By Associated Press
“Many committees asked us this very question: Does this compare to the financial crisis? What did people do then?” said Melissa Burek, partner at Compensation Advisory Partners, a consulting firm that works with boards.
But the pandemic was very different than the 2008 economic collapse, mainly because this crisis was caused by a virus, rather than by CEOs taking on too much debt and risk. As boards adjusted targets to make CEOs’ incentive pay less difficult to get, many also limited the size of the possible payouts.
“I think there is a recognition, when unemployment is so high, of: Do we feel good about paying our CEO at this level?” said Kelly Malafis, also a partner at Compensation Advisory Partners, of the thinking by boards of directors. “The answer is: ‘We’re doing this for performance. When performance is not good, we don’t pay. When performance is good, we do pay.’”
At Carnival, for example, the company says that much of its CEO’s compensation is tied to the company’s financial and operational performance. The company said Donald received no cash bonus tied to 2020. And to preserve cash in the pandemic, the company gave him grants of restricted stock instead of salary from April through June. Then from July through November, it cut Donald’s salary by half.
Rattling at the gates
Progressives in Washington are pushing for rules changes to narrow the gap between CEOs and workers.
Companies have to show how much more their CEO makes than their typical worker, and the median in this year’s survey was 172 times. That’s up from 167 times for those same CEOs last year, and it means employees must work lifetimes to make what their CEO does in just a year.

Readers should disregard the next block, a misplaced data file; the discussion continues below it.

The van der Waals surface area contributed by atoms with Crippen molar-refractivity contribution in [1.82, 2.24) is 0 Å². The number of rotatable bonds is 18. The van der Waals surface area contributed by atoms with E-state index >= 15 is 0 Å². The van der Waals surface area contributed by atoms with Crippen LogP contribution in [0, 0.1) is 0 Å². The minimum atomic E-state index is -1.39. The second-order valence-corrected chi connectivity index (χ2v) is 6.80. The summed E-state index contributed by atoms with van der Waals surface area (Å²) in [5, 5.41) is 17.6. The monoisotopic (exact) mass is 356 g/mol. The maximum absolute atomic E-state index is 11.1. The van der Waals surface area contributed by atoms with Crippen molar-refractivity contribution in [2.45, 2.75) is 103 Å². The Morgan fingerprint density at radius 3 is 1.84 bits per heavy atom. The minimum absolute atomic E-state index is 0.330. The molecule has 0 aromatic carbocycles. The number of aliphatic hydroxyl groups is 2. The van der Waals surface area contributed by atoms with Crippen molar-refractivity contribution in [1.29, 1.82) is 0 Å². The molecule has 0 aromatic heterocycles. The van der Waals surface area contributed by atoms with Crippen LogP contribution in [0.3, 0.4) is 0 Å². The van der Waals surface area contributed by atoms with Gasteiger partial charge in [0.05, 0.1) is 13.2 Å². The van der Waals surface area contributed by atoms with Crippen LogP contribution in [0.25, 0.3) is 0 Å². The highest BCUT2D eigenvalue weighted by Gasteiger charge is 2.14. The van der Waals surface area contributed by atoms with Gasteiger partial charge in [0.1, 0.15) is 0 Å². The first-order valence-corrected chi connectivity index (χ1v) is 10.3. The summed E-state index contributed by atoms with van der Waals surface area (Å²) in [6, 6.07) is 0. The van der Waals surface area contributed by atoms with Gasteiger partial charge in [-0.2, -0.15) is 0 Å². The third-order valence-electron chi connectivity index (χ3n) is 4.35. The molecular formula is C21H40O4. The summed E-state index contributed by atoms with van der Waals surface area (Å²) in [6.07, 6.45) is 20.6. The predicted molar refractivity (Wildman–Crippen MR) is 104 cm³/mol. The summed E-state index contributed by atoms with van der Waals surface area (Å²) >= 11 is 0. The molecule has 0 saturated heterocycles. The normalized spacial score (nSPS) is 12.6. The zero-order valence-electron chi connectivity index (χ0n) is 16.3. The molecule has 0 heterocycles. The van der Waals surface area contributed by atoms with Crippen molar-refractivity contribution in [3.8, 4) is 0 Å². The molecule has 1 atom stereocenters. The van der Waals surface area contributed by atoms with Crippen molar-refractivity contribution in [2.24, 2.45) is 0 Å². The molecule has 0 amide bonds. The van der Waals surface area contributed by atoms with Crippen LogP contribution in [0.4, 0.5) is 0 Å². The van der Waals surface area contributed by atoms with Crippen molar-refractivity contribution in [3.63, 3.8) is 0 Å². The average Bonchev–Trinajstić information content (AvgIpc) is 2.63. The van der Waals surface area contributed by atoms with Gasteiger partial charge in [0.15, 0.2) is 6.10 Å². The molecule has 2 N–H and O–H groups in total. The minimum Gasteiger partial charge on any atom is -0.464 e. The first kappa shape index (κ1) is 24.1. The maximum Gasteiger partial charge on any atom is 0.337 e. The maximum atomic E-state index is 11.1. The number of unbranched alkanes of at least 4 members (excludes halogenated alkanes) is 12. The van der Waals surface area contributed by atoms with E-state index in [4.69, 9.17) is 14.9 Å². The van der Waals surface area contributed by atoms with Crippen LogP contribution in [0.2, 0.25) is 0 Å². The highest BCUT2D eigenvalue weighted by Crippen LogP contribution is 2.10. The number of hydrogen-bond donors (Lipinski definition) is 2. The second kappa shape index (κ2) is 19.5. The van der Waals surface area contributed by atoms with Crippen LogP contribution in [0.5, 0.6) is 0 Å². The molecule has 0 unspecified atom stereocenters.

One bill in Congress proposes to raise taxes on corporations where the CEO makes 50 times or more than the median worker at the company.
At some companies, shareholders are pushing back on compensation packages approved by the board.
At the annual meeting of Chipotle /zigman2/quotes/200781108/composite CMG +1.01% Mexican Grill’s shareholders earlier this month, just 51% of voting shares gave a thumb’s up to its executives’ pay packages, compared with 95% a year earlier. Across the S&P 500, such “Say-on-pay” votes routinely get more than 90% approval.
Chipotle’s board excluded three months of sales results from the worst of the pandemic, along with several other items, while calculating pay for its CEO, Brian Niccol. That allowed him to get bigger compensation than he would have otherwise.
Chipotle called the move a one-time modification that’s not reflective of Niccol’s ongoing pay package. Chipotle was one of the relative winners of the pandemic, with revenue rising 7.1% and its stock soaring 65.7%.
While they’re nonbinding, “Say-on-pay” votes are getting increasing attention from Wall Street. Between 2017 and 2019, stocks of companies that failed their votes lagged sharply behind the S&P 500 in the following 12 months, according to Morgan Stanley.
The trend didn’t hold last year, when the pandemic may have unsettled everything, but Morgan Stanley /zigman2/quotes/209104354/composite MS -1.55% strategists say they still see failed “Say-on-pay” votes as a red flag that a stock may struggle.
And if there’s anything that investors on Wall Street care about, it’s how well they’re getting compensated.